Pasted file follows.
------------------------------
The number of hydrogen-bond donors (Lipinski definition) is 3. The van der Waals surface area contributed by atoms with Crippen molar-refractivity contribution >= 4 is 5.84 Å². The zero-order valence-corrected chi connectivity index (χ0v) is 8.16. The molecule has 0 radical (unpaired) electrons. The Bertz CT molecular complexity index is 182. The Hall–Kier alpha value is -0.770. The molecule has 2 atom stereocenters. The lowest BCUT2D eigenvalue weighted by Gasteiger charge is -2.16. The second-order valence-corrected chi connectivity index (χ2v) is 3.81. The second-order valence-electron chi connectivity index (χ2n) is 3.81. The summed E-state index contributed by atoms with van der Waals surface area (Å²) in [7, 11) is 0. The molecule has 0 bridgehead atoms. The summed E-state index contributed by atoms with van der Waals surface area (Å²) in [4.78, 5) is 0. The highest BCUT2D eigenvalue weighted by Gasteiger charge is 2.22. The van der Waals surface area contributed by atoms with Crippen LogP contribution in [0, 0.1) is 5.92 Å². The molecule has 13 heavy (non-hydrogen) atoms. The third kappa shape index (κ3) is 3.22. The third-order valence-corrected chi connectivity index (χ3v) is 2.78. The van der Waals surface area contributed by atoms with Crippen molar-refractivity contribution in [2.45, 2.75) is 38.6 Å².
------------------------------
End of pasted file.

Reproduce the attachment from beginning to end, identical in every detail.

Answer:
The number of hydrogen-bond donors (Lipinski definition) is 3. The van der Waals surface area contributed by atoms with Crippen molar-refractivity contribution >= 4 is 5.84 Å². The zero-order valence-corrected chi connectivity index (χ0v) is 8.16. The molecule has 0 radical (unpaired) electrons. The Bertz CT molecular complexity index is 182. The Hall–Kier alpha value is -0.770. The molecule has 2 atom stereocenters. The lowest BCUT2D eigenvalue weighted by Gasteiger charge is -2.16. The second-order valence-corrected chi connectivity index (χ2v) is 3.81. The second-order valence-electron chi connectivity index (χ2n) is 3.81. The summed E-state index contributed by atoms with van der Waals surface area (Å²) in [7, 11) is 0. The molecule has 0 bridgehead atoms. The summed E-state index contributed by atoms with van der Waals surface area (Å²) in [4.78, 5) is 0. The highest BCUT2D eigenvalue weighted by Gasteiger charge is 2.22. The van der Waals surface area contributed by atoms with Crippen LogP contribution in [0, 0.1) is 5.92 Å². The molecule has 13 heavy (non-hydrogen) atoms. The third kappa shape index (κ3) is 3.22. The third-order valence-corrected chi connectivity index (χ3v) is 2.78. The van der Waals surface area contributed by atoms with Crippen molar-refractivity contribution in [2.45, 2.75) is 38.6 Å².